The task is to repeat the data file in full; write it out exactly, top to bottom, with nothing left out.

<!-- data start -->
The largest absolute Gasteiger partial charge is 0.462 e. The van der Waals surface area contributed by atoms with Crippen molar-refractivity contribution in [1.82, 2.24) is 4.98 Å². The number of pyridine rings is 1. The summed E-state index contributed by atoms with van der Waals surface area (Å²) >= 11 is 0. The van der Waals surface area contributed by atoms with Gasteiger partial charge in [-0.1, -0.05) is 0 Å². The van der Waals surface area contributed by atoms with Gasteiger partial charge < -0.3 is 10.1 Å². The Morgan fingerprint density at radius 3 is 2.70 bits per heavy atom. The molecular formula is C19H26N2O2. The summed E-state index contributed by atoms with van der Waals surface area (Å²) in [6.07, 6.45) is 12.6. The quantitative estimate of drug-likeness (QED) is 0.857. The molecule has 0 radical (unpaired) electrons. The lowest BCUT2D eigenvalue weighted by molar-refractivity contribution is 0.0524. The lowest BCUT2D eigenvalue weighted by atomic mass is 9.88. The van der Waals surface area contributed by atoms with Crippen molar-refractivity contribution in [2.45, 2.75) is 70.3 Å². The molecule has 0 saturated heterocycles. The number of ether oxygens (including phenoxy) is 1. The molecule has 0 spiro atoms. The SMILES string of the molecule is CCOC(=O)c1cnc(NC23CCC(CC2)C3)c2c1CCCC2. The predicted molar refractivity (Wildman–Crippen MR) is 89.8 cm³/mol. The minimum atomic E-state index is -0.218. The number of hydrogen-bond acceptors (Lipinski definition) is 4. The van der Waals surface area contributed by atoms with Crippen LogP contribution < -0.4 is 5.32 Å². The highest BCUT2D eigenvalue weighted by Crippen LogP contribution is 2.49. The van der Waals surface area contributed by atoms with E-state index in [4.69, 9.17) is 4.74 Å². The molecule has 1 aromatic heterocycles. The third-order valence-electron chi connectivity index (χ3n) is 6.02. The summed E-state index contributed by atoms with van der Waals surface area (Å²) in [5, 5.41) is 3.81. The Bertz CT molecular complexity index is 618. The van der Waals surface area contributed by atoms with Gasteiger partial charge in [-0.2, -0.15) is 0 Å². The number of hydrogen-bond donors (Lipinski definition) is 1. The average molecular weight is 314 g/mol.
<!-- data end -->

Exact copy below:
The largest absolute Gasteiger partial charge is 0.462 e. The van der Waals surface area contributed by atoms with Crippen molar-refractivity contribution in [1.82, 2.24) is 4.98 Å². The number of pyridine rings is 1. The summed E-state index contributed by atoms with van der Waals surface area (Å²) >= 11 is 0. The van der Waals surface area contributed by atoms with Gasteiger partial charge in [-0.1, -0.05) is 0 Å². The van der Waals surface area contributed by atoms with Gasteiger partial charge < -0.3 is 10.1 Å². The Morgan fingerprint density at radius 3 is 2.70 bits per heavy atom. The molecular formula is C19H26N2O2. The summed E-state index contributed by atoms with van der Waals surface area (Å²) in [6.07, 6.45) is 12.6. The quantitative estimate of drug-likeness (QED) is 0.857. The molecule has 0 radical (unpaired) electrons. The lowest BCUT2D eigenvalue weighted by molar-refractivity contribution is 0.0524. The lowest BCUT2D eigenvalue weighted by atomic mass is 9.88. The van der Waals surface area contributed by atoms with Crippen molar-refractivity contribution in [2.45, 2.75) is 70.3 Å². The molecule has 0 saturated heterocycles. The number of ether oxygens (including phenoxy) is 1. The molecule has 0 spiro atoms. The SMILES string of the molecule is CCOC(=O)c1cnc(NC23CCC(CC2)C3)c2c1CCCC2. The predicted molar refractivity (Wildman–Crippen MR) is 89.8 cm³/mol. The minimum atomic E-state index is -0.218. The number of hydrogen-bond acceptors (Lipinski definition) is 4. The van der Waals surface area contributed by atoms with Crippen LogP contribution < -0.4 is 5.32 Å². The highest BCUT2D eigenvalue weighted by Crippen LogP contribution is 2.49. The van der Waals surface area contributed by atoms with E-state index in [4.69, 9.17) is 4.74 Å². The molecule has 1 aromatic heterocycles. The third-order valence-electron chi connectivity index (χ3n) is 6.02. The summed E-state index contributed by atoms with van der Waals surface area (Å²) in [5, 5.41) is 3.81. The Bertz CT molecular complexity index is 618. The van der Waals surface area contributed by atoms with Gasteiger partial charge in [-0.2, -0.15) is 0 Å². The number of hydrogen-bond donors (Lipinski definition) is 1. The average molecular weight is 314 g/mol.